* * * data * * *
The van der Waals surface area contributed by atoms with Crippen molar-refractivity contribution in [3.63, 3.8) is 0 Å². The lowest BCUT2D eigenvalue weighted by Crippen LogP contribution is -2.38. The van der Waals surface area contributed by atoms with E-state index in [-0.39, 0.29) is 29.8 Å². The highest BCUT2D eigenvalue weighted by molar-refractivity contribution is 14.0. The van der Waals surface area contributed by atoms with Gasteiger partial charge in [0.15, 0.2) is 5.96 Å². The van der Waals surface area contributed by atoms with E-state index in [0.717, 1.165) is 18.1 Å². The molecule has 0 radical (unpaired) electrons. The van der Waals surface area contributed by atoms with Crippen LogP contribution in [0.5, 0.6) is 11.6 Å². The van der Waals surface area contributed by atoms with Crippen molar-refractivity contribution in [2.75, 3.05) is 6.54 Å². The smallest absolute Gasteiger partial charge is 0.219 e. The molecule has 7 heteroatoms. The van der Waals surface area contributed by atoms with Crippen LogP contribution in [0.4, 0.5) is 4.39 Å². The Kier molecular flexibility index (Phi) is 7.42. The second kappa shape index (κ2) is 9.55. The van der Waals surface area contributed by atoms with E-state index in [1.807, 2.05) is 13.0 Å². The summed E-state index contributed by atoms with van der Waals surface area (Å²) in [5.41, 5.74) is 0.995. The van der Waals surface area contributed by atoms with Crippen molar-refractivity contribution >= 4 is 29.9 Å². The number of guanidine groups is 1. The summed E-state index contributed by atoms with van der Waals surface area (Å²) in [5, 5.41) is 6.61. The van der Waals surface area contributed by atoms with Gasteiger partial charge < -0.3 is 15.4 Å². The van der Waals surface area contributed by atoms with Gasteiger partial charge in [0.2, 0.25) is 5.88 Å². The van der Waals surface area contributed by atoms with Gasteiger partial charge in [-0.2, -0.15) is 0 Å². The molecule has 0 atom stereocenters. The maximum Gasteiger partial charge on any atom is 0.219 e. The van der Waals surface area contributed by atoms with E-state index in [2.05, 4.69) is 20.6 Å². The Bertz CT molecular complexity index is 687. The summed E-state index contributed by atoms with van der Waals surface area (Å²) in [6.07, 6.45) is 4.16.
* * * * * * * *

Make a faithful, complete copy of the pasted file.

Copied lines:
The van der Waals surface area contributed by atoms with Crippen molar-refractivity contribution in [3.63, 3.8) is 0 Å². The lowest BCUT2D eigenvalue weighted by Crippen LogP contribution is -2.38. The van der Waals surface area contributed by atoms with E-state index in [-0.39, 0.29) is 29.8 Å². The highest BCUT2D eigenvalue weighted by molar-refractivity contribution is 14.0. The van der Waals surface area contributed by atoms with Gasteiger partial charge in [0.15, 0.2) is 5.96 Å². The van der Waals surface area contributed by atoms with E-state index in [0.717, 1.165) is 18.1 Å². The molecule has 0 radical (unpaired) electrons. The van der Waals surface area contributed by atoms with Crippen LogP contribution in [0.5, 0.6) is 11.6 Å². The van der Waals surface area contributed by atoms with Crippen molar-refractivity contribution in [2.75, 3.05) is 6.54 Å². The smallest absolute Gasteiger partial charge is 0.219 e. The molecule has 7 heteroatoms. The van der Waals surface area contributed by atoms with Crippen LogP contribution in [0.4, 0.5) is 4.39 Å². The Kier molecular flexibility index (Phi) is 7.42. The second kappa shape index (κ2) is 9.55. The van der Waals surface area contributed by atoms with E-state index in [1.807, 2.05) is 13.0 Å². The summed E-state index contributed by atoms with van der Waals surface area (Å²) in [5.41, 5.74) is 0.995. The van der Waals surface area contributed by atoms with Crippen molar-refractivity contribution >= 4 is 29.9 Å². The number of guanidine groups is 1. The summed E-state index contributed by atoms with van der Waals surface area (Å²) in [5, 5.41) is 6.61. The van der Waals surface area contributed by atoms with Gasteiger partial charge < -0.3 is 15.4 Å². The van der Waals surface area contributed by atoms with Gasteiger partial charge in [0.2, 0.25) is 5.88 Å². The van der Waals surface area contributed by atoms with Gasteiger partial charge in [-0.2, -0.15) is 0 Å². The molecule has 0 atom stereocenters. The maximum Gasteiger partial charge on any atom is 0.219 e. The van der Waals surface area contributed by atoms with E-state index in [2.05, 4.69) is 20.6 Å². The Bertz CT molecular complexity index is 687. The summed E-state index contributed by atoms with van der Waals surface area (Å²) in [6.07, 6.45) is 4.16.